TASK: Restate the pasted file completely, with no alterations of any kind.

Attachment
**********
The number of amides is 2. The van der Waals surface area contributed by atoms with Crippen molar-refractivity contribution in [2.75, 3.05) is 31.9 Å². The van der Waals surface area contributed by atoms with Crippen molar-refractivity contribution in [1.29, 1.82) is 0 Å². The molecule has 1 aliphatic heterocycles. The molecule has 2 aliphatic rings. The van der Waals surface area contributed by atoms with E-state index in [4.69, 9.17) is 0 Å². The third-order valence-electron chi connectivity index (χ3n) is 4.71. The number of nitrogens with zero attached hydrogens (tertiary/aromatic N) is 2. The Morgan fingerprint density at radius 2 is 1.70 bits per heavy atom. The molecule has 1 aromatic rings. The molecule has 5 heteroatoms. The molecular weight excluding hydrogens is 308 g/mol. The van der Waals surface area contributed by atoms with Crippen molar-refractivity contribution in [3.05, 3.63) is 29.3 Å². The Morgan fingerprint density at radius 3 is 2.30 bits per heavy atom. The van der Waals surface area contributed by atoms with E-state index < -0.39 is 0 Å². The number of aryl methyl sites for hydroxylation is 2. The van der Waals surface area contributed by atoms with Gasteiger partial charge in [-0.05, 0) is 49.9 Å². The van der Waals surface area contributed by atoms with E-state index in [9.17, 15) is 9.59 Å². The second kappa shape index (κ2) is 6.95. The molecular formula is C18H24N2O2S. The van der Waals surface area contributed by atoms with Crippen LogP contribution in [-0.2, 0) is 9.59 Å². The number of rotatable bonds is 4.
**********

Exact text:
The number of amides is 2. The van der Waals surface area contributed by atoms with Crippen molar-refractivity contribution in [2.75, 3.05) is 31.9 Å². The van der Waals surface area contributed by atoms with Crippen molar-refractivity contribution in [1.29, 1.82) is 0 Å². The molecule has 1 aliphatic heterocycles. The molecule has 2 aliphatic rings. The van der Waals surface area contributed by atoms with E-state index in [4.69, 9.17) is 0 Å². The third-order valence-electron chi connectivity index (χ3n) is 4.71. The number of nitrogens with zero attached hydrogens (tertiary/aromatic N) is 2. The Morgan fingerprint density at radius 2 is 1.70 bits per heavy atom. The molecule has 1 aromatic rings. The molecule has 5 heteroatoms. The molecular weight excluding hydrogens is 308 g/mol. The van der Waals surface area contributed by atoms with Crippen molar-refractivity contribution in [3.05, 3.63) is 29.3 Å². The Morgan fingerprint density at radius 3 is 2.30 bits per heavy atom. The van der Waals surface area contributed by atoms with E-state index < -0.39 is 0 Å². The number of aryl methyl sites for hydroxylation is 2. The van der Waals surface area contributed by atoms with Gasteiger partial charge in [-0.05, 0) is 49.9 Å². The van der Waals surface area contributed by atoms with E-state index in [9.17, 15) is 9.59 Å². The second kappa shape index (κ2) is 6.95. The molecular formula is C18H24N2O2S. The van der Waals surface area contributed by atoms with Crippen LogP contribution in [-0.2, 0) is 9.59 Å². The number of rotatable bonds is 4.